We conclude that “substantial assistance to the judicial system” is not a proper basis for departure. The Sentencing Commission specifically addressed cooperation by a defendant in formulating the guidelines. First, the sentencing court has the authority to reward a defendant's cooperation by reducing the base offense level by two pursuant to U.S.S.G. § 3E1.1 if he accepts responsibility for his offense and by one additional level if, in addition to having an offense level of 16 or greater, the defendant “timely provid[es] complete information to the government concerning his own involvement in the offense” or “timely notif[ies] authorities of his intention to enter a plea of guilty.” And, upon a motion by the Government, the district court may depart downward pursuant to U.S.S.G. § 5K1.1, a guideline that follows as a statutory model 18 U.S.C.A. § 3553(c) (West Supp.1995). Section 5K1.1 addresses the circumstance of a cooperating defendant who, by providing substantial assistance in the investigation or prosecution of another person, does more than qualify for an adjustment to his base offense level due to acceptance of responsibility. The fact that a district court may not reward such assistance without a motion by the Government does not diminish the adequacy of the consideration given by the Sentencing Commission to the appropriate treatment of cooperating defendants.4
We can envision no circumstance in which “assistance to the judicial system” would not also be of assistance to the Government. While the guilty pleas of Dorsey's coconspirators undoubtedly saved the judicial system trial time, the pleas also aided the Government in obtaining convictions without the necessity of a trial. See Shrewsberry, 980 F.2d at 1298. Putting a different label on a circumstance adequately considered by the Sentencing Commission, and calling it a different circumstance, does not transform it into an appropriate basis for departure. Accordingly, we decline this opportunity to embrace Garcia and join those circuits that have rejected its reasoning and holding.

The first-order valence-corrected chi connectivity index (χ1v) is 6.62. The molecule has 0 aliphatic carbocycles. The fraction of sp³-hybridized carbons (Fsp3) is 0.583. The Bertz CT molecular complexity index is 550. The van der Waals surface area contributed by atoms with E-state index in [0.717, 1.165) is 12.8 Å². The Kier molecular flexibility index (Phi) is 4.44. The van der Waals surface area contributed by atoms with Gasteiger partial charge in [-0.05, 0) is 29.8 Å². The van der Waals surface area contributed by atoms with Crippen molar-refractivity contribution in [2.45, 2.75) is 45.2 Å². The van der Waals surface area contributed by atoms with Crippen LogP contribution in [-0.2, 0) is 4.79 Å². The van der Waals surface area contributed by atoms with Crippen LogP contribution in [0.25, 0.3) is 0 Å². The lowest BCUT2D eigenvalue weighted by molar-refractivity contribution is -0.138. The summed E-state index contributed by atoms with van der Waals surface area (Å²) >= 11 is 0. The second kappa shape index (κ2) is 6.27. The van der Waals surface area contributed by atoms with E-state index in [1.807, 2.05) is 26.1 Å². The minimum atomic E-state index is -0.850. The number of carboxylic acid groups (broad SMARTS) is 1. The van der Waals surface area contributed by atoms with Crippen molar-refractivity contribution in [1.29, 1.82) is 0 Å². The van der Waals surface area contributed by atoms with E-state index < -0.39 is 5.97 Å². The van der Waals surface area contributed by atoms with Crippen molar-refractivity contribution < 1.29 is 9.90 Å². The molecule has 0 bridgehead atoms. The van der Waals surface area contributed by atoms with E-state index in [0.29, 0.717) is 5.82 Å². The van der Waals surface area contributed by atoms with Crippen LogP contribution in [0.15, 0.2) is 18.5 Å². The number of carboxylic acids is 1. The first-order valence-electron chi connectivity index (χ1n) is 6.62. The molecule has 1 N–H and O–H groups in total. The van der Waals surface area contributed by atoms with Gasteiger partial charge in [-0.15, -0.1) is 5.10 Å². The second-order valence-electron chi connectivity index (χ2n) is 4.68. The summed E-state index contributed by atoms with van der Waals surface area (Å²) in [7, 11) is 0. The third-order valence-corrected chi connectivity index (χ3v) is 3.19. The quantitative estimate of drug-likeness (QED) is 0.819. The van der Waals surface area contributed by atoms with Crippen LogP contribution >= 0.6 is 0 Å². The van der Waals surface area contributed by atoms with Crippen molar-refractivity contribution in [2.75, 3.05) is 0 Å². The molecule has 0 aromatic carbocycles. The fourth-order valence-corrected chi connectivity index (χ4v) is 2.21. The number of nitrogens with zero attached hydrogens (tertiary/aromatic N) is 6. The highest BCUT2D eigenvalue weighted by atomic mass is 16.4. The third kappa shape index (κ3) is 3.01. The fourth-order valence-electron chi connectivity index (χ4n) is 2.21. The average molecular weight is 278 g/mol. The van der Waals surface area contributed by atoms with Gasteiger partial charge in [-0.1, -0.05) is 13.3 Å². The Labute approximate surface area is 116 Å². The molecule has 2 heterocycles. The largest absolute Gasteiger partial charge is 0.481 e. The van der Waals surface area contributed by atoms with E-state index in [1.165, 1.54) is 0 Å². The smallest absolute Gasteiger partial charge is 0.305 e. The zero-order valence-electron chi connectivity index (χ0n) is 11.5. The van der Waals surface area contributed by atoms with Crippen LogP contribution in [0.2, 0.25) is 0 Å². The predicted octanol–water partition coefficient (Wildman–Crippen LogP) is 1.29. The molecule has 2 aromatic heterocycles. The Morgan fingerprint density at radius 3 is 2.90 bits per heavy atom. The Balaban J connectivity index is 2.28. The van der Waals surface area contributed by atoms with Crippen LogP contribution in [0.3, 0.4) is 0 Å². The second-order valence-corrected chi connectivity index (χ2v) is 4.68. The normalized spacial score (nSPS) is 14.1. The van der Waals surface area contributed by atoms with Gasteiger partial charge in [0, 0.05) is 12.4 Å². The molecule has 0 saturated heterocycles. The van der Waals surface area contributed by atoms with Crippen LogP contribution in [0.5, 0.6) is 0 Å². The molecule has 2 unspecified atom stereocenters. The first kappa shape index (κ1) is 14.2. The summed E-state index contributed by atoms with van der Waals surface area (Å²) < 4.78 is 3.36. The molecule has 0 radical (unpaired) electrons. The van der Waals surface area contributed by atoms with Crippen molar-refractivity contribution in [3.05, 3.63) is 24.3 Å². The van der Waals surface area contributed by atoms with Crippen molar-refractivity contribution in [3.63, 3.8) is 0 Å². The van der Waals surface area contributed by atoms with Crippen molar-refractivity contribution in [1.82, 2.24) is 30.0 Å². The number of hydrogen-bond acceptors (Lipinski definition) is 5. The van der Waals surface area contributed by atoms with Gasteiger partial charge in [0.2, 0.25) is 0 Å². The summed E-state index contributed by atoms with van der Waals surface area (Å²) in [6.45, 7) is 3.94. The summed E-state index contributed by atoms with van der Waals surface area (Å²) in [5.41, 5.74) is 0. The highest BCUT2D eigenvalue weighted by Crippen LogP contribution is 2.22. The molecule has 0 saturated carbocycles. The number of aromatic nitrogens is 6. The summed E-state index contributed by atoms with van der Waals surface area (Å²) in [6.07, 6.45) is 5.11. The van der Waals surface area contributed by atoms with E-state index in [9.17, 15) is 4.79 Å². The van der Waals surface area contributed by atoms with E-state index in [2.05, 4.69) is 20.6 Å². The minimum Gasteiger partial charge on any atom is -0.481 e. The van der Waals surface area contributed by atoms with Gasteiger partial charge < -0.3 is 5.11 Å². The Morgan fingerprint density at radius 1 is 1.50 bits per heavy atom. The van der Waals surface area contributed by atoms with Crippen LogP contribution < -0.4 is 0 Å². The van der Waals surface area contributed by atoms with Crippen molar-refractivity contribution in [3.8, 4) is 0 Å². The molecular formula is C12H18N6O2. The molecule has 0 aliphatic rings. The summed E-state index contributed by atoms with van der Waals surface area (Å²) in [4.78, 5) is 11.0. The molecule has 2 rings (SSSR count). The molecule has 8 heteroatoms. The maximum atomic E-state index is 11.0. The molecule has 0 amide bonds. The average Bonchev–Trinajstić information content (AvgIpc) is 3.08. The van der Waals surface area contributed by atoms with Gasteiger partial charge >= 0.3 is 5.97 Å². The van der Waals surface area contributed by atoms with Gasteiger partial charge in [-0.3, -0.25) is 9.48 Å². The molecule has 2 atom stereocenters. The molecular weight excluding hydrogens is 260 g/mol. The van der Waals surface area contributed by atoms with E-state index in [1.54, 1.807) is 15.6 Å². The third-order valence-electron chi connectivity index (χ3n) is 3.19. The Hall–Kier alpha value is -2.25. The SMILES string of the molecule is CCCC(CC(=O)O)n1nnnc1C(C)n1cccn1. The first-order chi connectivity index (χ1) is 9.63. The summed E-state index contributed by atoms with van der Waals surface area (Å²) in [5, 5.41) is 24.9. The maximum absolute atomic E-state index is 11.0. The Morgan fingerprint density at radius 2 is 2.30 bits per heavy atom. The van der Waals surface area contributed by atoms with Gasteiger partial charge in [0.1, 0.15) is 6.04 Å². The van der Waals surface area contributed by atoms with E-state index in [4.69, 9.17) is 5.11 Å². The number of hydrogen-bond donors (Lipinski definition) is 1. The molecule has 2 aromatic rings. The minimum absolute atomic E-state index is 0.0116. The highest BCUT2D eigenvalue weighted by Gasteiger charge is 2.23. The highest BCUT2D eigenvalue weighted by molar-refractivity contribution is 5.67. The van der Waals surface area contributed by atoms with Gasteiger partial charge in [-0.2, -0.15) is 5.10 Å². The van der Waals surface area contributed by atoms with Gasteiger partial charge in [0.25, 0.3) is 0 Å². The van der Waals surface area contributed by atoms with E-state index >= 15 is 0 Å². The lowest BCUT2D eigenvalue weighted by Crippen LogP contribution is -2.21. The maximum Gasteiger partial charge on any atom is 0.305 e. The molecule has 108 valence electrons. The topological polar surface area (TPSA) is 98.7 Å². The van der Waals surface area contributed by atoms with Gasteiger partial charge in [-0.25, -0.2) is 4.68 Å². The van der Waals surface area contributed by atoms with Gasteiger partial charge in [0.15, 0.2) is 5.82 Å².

Dorsey also requested a downward departure from his career offender guideline range pursuant to U.S.S.G. § 4A1.3, arguing that his Criminal History Category VI significantly overrepresented the likelihood that he would commit crimes in the future. He charges that the district court declined to depart because it believed it lacked the authority to do so. However, the record of the sentencing proceeding belies this contention. While the district court did express skepticism about the validity of this ground as a basis for departure, it specifically found that, assuming it had the authority to depart, it would not do so, stating that it found nothing in Dorsey's criminal history to indicate that he was unlikely to commit future crimes. Because the district court recognized its authority to depart on this basis, its refusal to depart is not reviewable on appeal. See Bayerle, 898 F.2d at 30-31.
In conclusion, because “substantial assistance to the judicial system” is not a proper basis for a downward departure, we affirm the district court as to this issue. Because the refusal of a district court to depart is not reviewable on appeal, we dismiss Dorsey's assignment of error regarding the election of the district court not to depart on the basis that his status as a career offender overstates the likelihood that he will commit crimes in the future.
AFFIRMED IN PART; DISMISSED IN PART.
1. Section 4B1.1 provides in pertinent part:A defendant is a career offender if (1) the defendant was at least eighteen years old at the time of the instant offense, (2) the instant offense of conviction is a felony that is either a crime of violence or a controlled substance offense, and (3) the defendant has at least two prior felony convictions of either a crime of violence or a controlled substance offense.
2. The Government strongly disputes this claim, emphatically stating that it is “simply not true.” Nevertheless, for purposes of this appeal, we accept Dorsey's claim as factually correct.
3. Section 3553(b) also provides that “[i]n determining whether a circumstance was adequately taken into consideration, the court shall consider only the sentencing guidelines, policy statements, and official commentary of the Sentencing Commission.”
4. Dorsey concedes that the Government had no obligation to make a U.S.S.G. § 5K1.1 motion.
Affirmed in part and dismissed in part by published opinion. Judge WILKINS wrote the opinion, in which Judge LUTTIG and Judge ANDERSON joined.